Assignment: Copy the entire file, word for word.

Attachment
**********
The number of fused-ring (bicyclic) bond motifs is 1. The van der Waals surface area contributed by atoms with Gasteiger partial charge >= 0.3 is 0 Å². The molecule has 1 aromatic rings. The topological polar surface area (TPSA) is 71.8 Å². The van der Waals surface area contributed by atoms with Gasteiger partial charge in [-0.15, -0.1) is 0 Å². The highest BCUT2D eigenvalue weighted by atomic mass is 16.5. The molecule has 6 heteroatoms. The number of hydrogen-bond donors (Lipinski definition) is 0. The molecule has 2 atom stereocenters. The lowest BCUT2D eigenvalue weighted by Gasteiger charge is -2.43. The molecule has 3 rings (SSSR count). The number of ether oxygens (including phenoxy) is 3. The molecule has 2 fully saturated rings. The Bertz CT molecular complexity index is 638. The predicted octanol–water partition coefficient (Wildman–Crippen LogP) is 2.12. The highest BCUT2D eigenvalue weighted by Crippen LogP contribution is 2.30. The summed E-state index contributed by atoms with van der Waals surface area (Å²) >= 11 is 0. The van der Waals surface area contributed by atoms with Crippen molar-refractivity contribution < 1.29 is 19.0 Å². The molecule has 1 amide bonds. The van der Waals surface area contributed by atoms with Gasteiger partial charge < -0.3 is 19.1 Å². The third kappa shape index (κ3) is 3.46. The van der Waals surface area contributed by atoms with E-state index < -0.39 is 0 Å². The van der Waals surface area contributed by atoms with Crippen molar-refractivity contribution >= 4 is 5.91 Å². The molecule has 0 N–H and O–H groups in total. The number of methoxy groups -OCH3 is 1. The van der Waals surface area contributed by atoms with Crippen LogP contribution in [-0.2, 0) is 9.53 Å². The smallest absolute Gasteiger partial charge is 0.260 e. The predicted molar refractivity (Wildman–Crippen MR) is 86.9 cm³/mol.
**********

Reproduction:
The number of fused-ring (bicyclic) bond motifs is 1. The van der Waals surface area contributed by atoms with Gasteiger partial charge >= 0.3 is 0 Å². The molecule has 1 aromatic rings. The topological polar surface area (TPSA) is 71.8 Å². The van der Waals surface area contributed by atoms with Gasteiger partial charge in [-0.15, -0.1) is 0 Å². The highest BCUT2D eigenvalue weighted by atomic mass is 16.5. The molecule has 6 heteroatoms. The number of hydrogen-bond donors (Lipinski definition) is 0. The molecule has 2 atom stereocenters. The lowest BCUT2D eigenvalue weighted by Gasteiger charge is -2.43. The molecule has 3 rings (SSSR count). The number of ether oxygens (including phenoxy) is 3. The molecule has 2 fully saturated rings. The Bertz CT molecular complexity index is 638. The predicted octanol–water partition coefficient (Wildman–Crippen LogP) is 2.12. The highest BCUT2D eigenvalue weighted by Crippen LogP contribution is 2.30. The summed E-state index contributed by atoms with van der Waals surface area (Å²) >= 11 is 0. The van der Waals surface area contributed by atoms with Crippen molar-refractivity contribution < 1.29 is 19.0 Å². The molecule has 1 amide bonds. The van der Waals surface area contributed by atoms with Gasteiger partial charge < -0.3 is 19.1 Å². The third kappa shape index (κ3) is 3.46. The van der Waals surface area contributed by atoms with E-state index < -0.39 is 0 Å². The van der Waals surface area contributed by atoms with Crippen molar-refractivity contribution >= 4 is 5.91 Å². The molecule has 0 N–H and O–H groups in total. The number of methoxy groups -OCH3 is 1. The van der Waals surface area contributed by atoms with Crippen LogP contribution in [-0.2, 0) is 9.53 Å². The smallest absolute Gasteiger partial charge is 0.260 e. The predicted molar refractivity (Wildman–Crippen MR) is 86.9 cm³/mol.